Lichen: A Romance between Fungus and Algae

Biology / 8 min read / 11 August 2021

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Lazy Science Reader,

For a long time, we have been using something called a litmus paper. Red and blue, acidic – basic, ring a bell? But do we really know where does litmus paper come from? Does it magically rain from the sky? As much fun it would be to watch that, it sadly doesn’t. We obtain litmus paper from something called lichen. Of course, we all must have seen lichen almost everywhere, but we always ignored them and declared them to be moss. These organisms have something very special about them; they are not a single organism. Don’t get it? It’s okay, this article will tell you all you need to know about these fascinating microorganisms.

Let’s start with their history. Since a long long time, lichens as we know (or might not) were considered to be a type of plant species. It was in 1867 when a Swiss botanist Simon Schwendener stated that lichens were none other than a symbiotic relationship between fungi and algae or cyanobacteria. At that time, Schwendener did not provide any proof for his theory and adding to that was the belief of scientists that all organisms were autonomous. Schwendener's theory of a combination, or symbiotic relationship leading to the formation of lichen was rejected. Eugen Thomas was the one to perform further experiments and his results were published in 1939 on the dual nature of lichens. Other than these prominent figures who contributed in the evolution of lichens, Toby Spribille, who hailed from a Montana trailer park, collected 45000 samples of lichen throughout his career.

Now you know how lichens were completely discovered in bits and pieces by multiple people. Moving on, how does this symbiotic relationship work? As the name suggests, a symbiotic relationship is an all-beneficial relationship. We all know that algae contain chlorophyll. Due to the presence of chlorophyll, it can perform photosynthesis which fungi clearly cannot. Hence, algae produce carbohydrates which suffice as foods for fungus and in return the fungus provides strength, shelter and moisture to the algae. Lichen can be divided into three types: Fruticose, Crustose and Foliose. Structure wise, foliose lichen are coiled, leafy and they grow in layers. Crustose lichens are closely attached to the surface of rocks, soils or tree trucks with a distinct red, yellow or greyish-white color. Fruticose lichens are shrubby and are usually found hanging from trees.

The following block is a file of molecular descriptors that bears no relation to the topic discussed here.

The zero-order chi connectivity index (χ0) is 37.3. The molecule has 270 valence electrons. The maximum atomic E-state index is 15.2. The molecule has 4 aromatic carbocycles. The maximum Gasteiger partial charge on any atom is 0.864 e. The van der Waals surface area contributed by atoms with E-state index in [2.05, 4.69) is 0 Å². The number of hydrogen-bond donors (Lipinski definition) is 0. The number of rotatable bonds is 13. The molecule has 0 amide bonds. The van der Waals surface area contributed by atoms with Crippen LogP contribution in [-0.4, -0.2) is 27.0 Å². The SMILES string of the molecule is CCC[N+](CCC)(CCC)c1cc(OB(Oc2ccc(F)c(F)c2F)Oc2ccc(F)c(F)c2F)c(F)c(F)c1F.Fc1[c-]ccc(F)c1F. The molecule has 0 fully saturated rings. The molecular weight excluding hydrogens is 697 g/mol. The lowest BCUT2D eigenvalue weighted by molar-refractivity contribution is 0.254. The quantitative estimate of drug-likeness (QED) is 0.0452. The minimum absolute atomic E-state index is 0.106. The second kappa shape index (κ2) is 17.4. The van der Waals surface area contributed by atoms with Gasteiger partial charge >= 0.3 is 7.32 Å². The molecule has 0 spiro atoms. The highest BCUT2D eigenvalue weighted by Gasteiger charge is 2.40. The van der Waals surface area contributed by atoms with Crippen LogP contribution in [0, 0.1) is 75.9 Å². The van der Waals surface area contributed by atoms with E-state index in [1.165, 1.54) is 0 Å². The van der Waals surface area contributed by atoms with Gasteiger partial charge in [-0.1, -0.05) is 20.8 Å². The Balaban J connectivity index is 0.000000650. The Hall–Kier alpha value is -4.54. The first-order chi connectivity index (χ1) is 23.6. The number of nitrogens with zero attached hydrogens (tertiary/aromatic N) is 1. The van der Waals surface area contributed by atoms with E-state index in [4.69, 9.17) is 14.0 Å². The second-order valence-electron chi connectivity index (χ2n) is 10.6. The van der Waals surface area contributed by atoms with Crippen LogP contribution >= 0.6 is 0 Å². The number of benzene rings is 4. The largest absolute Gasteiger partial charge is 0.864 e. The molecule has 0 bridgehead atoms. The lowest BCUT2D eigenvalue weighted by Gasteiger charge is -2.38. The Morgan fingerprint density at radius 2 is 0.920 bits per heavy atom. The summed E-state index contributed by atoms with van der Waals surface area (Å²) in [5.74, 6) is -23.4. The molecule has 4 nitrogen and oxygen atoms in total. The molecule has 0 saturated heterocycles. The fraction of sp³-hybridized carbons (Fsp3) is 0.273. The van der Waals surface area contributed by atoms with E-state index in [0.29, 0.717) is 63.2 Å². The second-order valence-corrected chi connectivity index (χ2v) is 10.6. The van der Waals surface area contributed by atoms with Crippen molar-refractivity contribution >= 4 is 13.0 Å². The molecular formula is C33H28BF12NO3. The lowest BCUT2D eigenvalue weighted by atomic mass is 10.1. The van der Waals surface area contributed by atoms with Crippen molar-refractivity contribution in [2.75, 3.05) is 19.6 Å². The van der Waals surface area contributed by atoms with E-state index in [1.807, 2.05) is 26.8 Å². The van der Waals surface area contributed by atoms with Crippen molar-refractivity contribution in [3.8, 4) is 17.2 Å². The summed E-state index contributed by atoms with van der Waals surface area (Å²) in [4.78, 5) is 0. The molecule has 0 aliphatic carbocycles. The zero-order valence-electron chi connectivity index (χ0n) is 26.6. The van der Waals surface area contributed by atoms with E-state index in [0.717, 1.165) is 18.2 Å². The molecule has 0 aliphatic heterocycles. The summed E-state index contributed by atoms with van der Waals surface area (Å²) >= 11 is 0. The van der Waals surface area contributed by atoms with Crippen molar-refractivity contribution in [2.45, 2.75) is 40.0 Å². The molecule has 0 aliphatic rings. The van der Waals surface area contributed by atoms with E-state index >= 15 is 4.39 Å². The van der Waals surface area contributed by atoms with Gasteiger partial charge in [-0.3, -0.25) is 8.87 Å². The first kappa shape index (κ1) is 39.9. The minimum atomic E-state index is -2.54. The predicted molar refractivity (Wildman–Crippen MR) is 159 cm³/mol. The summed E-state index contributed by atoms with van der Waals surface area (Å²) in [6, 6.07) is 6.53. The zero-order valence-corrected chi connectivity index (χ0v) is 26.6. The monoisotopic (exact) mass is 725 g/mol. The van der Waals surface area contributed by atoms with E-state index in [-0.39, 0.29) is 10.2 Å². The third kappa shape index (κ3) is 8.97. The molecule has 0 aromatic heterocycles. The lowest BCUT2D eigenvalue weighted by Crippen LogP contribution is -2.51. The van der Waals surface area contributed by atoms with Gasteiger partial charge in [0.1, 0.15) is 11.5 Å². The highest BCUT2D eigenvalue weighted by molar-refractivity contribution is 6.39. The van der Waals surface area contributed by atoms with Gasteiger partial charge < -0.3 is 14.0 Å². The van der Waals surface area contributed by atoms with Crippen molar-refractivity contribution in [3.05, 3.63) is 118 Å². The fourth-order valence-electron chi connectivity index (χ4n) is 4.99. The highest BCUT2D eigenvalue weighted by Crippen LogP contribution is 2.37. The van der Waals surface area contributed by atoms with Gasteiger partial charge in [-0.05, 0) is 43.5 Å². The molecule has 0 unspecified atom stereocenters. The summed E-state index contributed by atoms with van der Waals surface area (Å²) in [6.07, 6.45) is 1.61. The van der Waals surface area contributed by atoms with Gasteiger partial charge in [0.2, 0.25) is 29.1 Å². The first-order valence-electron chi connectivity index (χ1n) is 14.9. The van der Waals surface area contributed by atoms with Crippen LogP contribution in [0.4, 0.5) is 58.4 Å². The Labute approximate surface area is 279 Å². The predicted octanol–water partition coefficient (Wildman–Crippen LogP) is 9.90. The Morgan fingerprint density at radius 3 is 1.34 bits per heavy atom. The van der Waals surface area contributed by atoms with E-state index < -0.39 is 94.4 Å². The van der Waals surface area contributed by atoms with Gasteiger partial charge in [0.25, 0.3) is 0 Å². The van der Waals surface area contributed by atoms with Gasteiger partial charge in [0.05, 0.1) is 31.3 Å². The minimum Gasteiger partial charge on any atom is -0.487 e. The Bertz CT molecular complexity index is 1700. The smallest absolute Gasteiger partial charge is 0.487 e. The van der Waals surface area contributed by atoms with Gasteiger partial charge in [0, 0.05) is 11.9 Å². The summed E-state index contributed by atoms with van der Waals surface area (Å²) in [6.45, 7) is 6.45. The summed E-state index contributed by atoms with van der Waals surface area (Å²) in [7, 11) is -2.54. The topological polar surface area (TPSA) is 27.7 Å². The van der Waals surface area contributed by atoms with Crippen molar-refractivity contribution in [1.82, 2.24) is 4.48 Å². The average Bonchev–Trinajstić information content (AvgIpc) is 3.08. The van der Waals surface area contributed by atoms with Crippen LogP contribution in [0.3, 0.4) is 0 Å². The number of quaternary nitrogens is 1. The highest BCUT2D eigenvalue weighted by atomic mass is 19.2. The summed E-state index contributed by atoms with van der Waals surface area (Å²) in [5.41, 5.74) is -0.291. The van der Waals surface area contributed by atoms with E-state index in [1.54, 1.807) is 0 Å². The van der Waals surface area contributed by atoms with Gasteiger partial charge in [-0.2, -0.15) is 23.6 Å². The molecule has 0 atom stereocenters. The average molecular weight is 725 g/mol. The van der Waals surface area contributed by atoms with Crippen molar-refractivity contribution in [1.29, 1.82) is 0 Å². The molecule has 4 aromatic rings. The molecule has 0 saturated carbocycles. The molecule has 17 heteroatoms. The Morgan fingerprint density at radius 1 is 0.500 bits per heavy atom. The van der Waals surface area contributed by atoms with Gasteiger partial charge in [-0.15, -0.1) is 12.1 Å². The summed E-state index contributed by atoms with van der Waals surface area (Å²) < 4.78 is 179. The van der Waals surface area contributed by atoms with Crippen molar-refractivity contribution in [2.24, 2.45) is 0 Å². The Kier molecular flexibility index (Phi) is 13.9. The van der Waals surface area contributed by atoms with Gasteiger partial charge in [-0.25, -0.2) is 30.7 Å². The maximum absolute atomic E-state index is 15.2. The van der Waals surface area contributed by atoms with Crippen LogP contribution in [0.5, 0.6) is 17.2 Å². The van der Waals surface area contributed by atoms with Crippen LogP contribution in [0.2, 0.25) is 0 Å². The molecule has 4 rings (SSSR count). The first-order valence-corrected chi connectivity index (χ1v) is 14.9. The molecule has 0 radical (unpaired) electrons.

When we ponder upon this, we do attain a lot of knowledge about lichens. However, how do they affect our surroundings? Lichen, when on rock surfaces release certain chemical substances which help in breakdown of rocks resulting in soil formation. Several dyes are extracted from lichen due to their distinct color when moist. Elaborately, a part of the sample lichen is taken and put in water to which ammonia is added (urine was used for this purpose before as it consists of 0.05% ammonia and 95% water). As stated in the beginning of this article, we also obtain litmus paper from lichens which help us categorize substances on their basis of their nature ie. Acidic or basic. Litmus is usually obtained from the lichen species namely Rosella tinctoria.

Now you know quite a lot about these organisms and can identify them with ease.


  • Beard Lichens are species of lichens which were burnt long ago to treat cough.
  • Body cavaties of mummies were filled with lichen during burial in Ancient Egypt.
  • Lichens are severely affected by sulfur dioxide. Sulfur dioxide hinders spore formation for reproduction.
  • Lichen can survive in almost every habitat ranging from tundra to tropical forests.
  • Crustose lichen are well known to combat against herbivory.
  • Caribou in an animal belonging to the deer family which mostly feeds on lichen during winter. Lichens are also used by birds for making their nests.